Why Do Tree Leaves Change Color?

Sarah’s post last week got me thinking about fall foliage. Everyone loves the changing colors, but until recently I didn’t know why it happened. There are three primary factors that affect fall color: the length of the day/night, weather, and leaf pigments. 

As we near the end of the year and fall approaches, the days get shorter and the nights become longer. They also become cooler. These two changes induce a biochemical process in the leaf cells that alters their expression of pigments.

Warm, sunny days followed by cool — not freezing! — nights often induce the most brilliant colors. Moisture in the soil also influences the timing and expression of fall colors. For example, summer droughts can delay the change in the colors by several weeks.

There are several pigments that play a role in creating beautiful fall foliage. Chlorophyll is responsible for the green color of most leaves and is critical for photosythesis. Cartenoids are pigments that produce yellows, oranges and browns. Anthocyanins are blue, violet, and red pigments. All three are found in plants.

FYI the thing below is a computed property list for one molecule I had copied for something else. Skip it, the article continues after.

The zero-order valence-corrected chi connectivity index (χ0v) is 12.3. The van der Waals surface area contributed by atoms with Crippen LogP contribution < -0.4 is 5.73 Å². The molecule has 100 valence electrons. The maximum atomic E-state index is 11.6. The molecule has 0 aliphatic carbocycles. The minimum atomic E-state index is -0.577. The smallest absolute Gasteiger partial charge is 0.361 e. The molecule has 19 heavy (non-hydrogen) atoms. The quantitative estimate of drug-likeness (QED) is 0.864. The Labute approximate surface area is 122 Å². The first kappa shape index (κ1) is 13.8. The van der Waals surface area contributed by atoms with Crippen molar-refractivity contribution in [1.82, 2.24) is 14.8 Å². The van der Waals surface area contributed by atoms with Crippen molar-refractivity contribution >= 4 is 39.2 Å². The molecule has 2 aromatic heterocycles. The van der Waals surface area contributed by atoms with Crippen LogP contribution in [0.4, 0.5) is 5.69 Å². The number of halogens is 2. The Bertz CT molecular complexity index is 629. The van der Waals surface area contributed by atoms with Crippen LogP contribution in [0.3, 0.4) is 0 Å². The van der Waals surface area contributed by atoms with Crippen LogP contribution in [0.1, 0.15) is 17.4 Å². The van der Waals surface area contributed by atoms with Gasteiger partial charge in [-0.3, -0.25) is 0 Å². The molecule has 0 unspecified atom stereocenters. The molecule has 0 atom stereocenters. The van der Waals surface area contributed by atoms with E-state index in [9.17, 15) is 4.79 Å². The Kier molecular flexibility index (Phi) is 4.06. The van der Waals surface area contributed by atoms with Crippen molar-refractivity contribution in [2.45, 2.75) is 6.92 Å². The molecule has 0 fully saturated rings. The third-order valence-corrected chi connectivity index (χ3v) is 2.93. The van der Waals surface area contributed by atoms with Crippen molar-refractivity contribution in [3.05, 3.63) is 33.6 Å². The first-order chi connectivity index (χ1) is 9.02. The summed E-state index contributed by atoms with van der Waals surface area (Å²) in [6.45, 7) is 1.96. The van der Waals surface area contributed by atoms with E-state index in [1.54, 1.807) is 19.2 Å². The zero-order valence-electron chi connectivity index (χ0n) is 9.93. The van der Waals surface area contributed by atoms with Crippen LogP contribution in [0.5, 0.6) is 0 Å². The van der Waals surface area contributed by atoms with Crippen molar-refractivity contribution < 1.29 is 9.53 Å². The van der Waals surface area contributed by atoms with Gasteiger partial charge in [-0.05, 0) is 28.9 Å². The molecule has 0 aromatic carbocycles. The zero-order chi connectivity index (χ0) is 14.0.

Chlorophyll and cartenoids are already present in leaves throughout the year, but anthocyanins are produced in the autumn as the days get shorter. At the same time, chlorophyll production is slowing down (and eventually stops). This allows the colors from the cartenoids and anthocyanins to become more visible. Different species may have different characteristic leaf colors in autumn. Some species have leaves that just dry up and fall off.

It’s important for deciduous trees to drop their leaves because they are full of fluid that would freeze during winter months, damaging them beyond use. In other words, leaf drop is a survival mechanism for non-evergreen trees to successfully overwinter.

For more information, check out the USDA Forest Service.

Images: Christopher S. Penn, KimberlyKV and NHN_2009

 

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